What To Expect When You're NOT Expecting: Child Laden, Kinda Old and Unexpectedly Pregnant EditionJohn Cave Osborne
Caroline’s pregnancy was a surprise to say the least. After all, we already had four children. Three of them at once. Plus, at 41, neither one of us are exactly spring chickens anymore. And raising babies (not to mention carrying babies) is a young person’s game.
That’s not to say that we’re not excited. We are. It’s just that a surprise pregnancy can be and often is experienced a lot differently than a planned pregnancy. For that reason, I thought it might be helpful to chronicle the different stages of this pregnancy. Because, surely we’re not the only ones in this boat: you know, the kiddie-laden, kinda old and unexpectedly pregnant boat? Maybe someone can learn from our experiences. Today, I outline the first phase of our adventure — the Initial Phase.
Phase One: The Initial Phase:
- Shock: The first stage of the Initial Phase is shock. Confirming a pregnancy is always shocking. Even if it was planned. I mean, every parent has been there, right? That out-of-body feeling you get when you see the pregnancy test result? It’s, well, shocking. But, if you’re specifically not expecting, the shock quickly leads to the second stage of the Initial Phase.
- Denial: I believe my exact words were “There’s no f@$*ing way.” So what, aside from profanity, does the denial stage encompass? Approximately four boxes of pregnancy tests and a neurotic debate on whether or not that super-faint “second line” is actually a line or some strange, random and perfectly straight occurrence of soft pink light.
- Shoulda, Coulda, Woulda: Once the denial ends, the shock returns. But only for a second. Because shortly thereafter, you’ll start to beat the ever-living crap out of yourself via the ol’ shoulda, coulda, woulda. Accordingly, Caroline and I revisited some of our prior decisions. For example, days before Caroline’s triplet-induced C-section, I encouraged her to get her tubes tied. “You know,” I had said, “since the hood’ll be up, you may as well let the mechanic multi-task.” Her response? “You’re a jackass.” Touché. Caroline obviously wasn’t up for getting her tubes tied, and it turns out that this jackass is scared of the knife. So we took solace in the fact that it was unlikely, if not impossible, for Caroline to get pregnant. After all, she had never before been able to conceive without the help of hormone treatments. Looking back, it’s hard not to second guess our flippancy. Eventually, however, we had to let go of the past and move on to the next stage.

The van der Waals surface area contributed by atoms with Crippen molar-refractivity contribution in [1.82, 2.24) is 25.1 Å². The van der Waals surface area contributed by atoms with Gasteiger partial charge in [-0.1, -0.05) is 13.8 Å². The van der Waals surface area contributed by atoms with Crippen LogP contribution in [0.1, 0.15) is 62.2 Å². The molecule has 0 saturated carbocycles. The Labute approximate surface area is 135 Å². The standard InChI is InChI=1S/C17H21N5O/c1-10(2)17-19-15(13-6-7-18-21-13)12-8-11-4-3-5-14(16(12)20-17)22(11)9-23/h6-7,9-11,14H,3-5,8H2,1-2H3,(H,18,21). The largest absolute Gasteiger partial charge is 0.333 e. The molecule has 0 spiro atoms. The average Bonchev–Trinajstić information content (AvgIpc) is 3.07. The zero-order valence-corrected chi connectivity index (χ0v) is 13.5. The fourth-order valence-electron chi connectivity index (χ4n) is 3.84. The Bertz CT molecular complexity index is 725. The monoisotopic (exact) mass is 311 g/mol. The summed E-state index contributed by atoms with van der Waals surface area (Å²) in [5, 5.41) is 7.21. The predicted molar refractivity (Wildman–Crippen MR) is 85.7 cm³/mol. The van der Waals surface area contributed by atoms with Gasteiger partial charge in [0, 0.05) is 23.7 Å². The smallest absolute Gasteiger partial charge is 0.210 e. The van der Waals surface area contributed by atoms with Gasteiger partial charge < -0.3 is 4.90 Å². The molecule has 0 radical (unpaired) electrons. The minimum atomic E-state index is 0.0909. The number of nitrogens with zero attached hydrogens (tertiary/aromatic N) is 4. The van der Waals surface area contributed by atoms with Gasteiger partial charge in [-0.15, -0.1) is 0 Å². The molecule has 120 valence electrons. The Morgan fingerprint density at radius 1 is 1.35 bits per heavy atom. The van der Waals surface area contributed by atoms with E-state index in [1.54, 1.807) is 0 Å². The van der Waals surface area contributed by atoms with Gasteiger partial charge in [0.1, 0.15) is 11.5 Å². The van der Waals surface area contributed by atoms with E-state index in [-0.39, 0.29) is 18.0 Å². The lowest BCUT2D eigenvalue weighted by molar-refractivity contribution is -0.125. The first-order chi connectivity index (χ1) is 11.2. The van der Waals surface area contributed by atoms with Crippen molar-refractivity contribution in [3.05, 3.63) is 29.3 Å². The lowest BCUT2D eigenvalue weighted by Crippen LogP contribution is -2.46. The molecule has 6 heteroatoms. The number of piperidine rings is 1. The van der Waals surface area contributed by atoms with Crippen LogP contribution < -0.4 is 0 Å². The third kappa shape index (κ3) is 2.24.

- Mourning: Now, I don’t mean to get all Sigmund Freud on you, but for Caroline and me to get our minds right, it was essential that we allow ourselves time to mourn the loss of the life we thought was right around the corner. So we allotted ourselves 72 hours to do just that. See, the triplets had just turned three. And our lives were just starting to get “normal” again. But the beach trips that were about to become less difficult? Sorry. Push those back a half-decade or so. The camping trips with our entire family? Same deal. Half-decade. Oh, and a bigger tent, if that’s even possible. The money we were just starting to save thanks to no longer needing help? Who needs money anyway? So for three days, we mourned. And boy, did it help. Because it led us to the final stage of the Initial Phase.
- Acceptance: Upon acceptance, our tears of frustration had finally turned into tears of joy. And shortly into this stage, Caroline and I sat nervously next to each other, my legs crossed and hers in stirrups. As I saw for the very first time, the pitter-patter of our little baby’s heart via the grayscale image on the GE monitor, mine grew warm with love. After the ultrasound, Caroline and I raced like little kids into the parking lot, both wearing smiles which only got bigger as we squeezed each other tight right next to our car.
You know what I think now as I look back now? I think that on some level, Caroline and I were way more open to having another baby than either of us had ever realized. But that’s not to suggest that it’s been smooth sailing since the Initial Phase. It hasn’t been. Which you’ll learn should you read the outline for the next phase. I promise to post it soon.